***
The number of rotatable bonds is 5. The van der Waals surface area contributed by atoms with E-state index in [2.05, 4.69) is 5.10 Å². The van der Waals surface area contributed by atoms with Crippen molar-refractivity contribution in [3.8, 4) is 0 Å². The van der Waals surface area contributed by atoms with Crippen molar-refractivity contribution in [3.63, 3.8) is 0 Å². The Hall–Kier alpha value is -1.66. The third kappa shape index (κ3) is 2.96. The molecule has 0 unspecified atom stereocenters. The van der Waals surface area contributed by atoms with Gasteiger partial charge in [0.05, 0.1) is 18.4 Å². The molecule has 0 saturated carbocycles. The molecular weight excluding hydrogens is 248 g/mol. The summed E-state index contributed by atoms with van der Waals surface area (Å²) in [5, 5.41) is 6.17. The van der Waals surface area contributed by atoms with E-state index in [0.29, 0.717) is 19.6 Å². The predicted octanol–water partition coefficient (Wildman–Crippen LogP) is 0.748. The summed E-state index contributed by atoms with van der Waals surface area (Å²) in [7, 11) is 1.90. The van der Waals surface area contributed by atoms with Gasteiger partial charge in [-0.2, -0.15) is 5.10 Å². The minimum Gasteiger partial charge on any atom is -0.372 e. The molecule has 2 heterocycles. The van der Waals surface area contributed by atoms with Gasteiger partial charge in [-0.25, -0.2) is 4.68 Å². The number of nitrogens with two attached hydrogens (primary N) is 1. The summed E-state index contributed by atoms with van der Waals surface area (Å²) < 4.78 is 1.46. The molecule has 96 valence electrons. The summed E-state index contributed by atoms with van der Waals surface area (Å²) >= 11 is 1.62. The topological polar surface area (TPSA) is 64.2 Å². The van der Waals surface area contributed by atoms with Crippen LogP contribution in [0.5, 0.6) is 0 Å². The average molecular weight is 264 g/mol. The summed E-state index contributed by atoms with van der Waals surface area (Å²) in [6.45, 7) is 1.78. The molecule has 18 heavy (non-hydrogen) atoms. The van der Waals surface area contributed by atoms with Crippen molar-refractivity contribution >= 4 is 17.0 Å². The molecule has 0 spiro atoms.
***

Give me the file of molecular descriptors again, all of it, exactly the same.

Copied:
The number of rotatable bonds is 5. The van der Waals surface area contributed by atoms with E-state index in [2.05, 4.69) is 5.10 Å². The van der Waals surface area contributed by atoms with Crippen molar-refractivity contribution in [3.8, 4) is 0 Å². The van der Waals surface area contributed by atoms with Crippen molar-refractivity contribution in [3.63, 3.8) is 0 Å². The Hall–Kier alpha value is -1.66. The third kappa shape index (κ3) is 2.96. The molecule has 0 unspecified atom stereocenters. The van der Waals surface area contributed by atoms with Gasteiger partial charge in [0.05, 0.1) is 18.4 Å². The molecule has 0 saturated carbocycles. The molecular weight excluding hydrogens is 248 g/mol. The summed E-state index contributed by atoms with van der Waals surface area (Å²) in [5, 5.41) is 6.17. The van der Waals surface area contributed by atoms with E-state index in [0.29, 0.717) is 19.6 Å². The predicted octanol–water partition coefficient (Wildman–Crippen LogP) is 0.748. The summed E-state index contributed by atoms with van der Waals surface area (Å²) in [7, 11) is 1.90. The van der Waals surface area contributed by atoms with Gasteiger partial charge in [-0.2, -0.15) is 5.10 Å². The minimum Gasteiger partial charge on any atom is -0.372 e. The molecule has 2 heterocycles. The van der Waals surface area contributed by atoms with Gasteiger partial charge in [-0.25, -0.2) is 4.68 Å². The number of nitrogens with two attached hydrogens (primary N) is 1. The summed E-state index contributed by atoms with van der Waals surface area (Å²) < 4.78 is 1.46. The molecule has 96 valence electrons. The summed E-state index contributed by atoms with van der Waals surface area (Å²) >= 11 is 1.62. The topological polar surface area (TPSA) is 64.2 Å². The van der Waals surface area contributed by atoms with Crippen LogP contribution in [0.5, 0.6) is 0 Å². The average molecular weight is 264 g/mol. The summed E-state index contributed by atoms with van der Waals surface area (Å²) in [6.45, 7) is 1.78. The molecule has 18 heavy (non-hydrogen) atoms. The van der Waals surface area contributed by atoms with Crippen molar-refractivity contribution >= 4 is 17.0 Å². The molecule has 0 spiro atoms.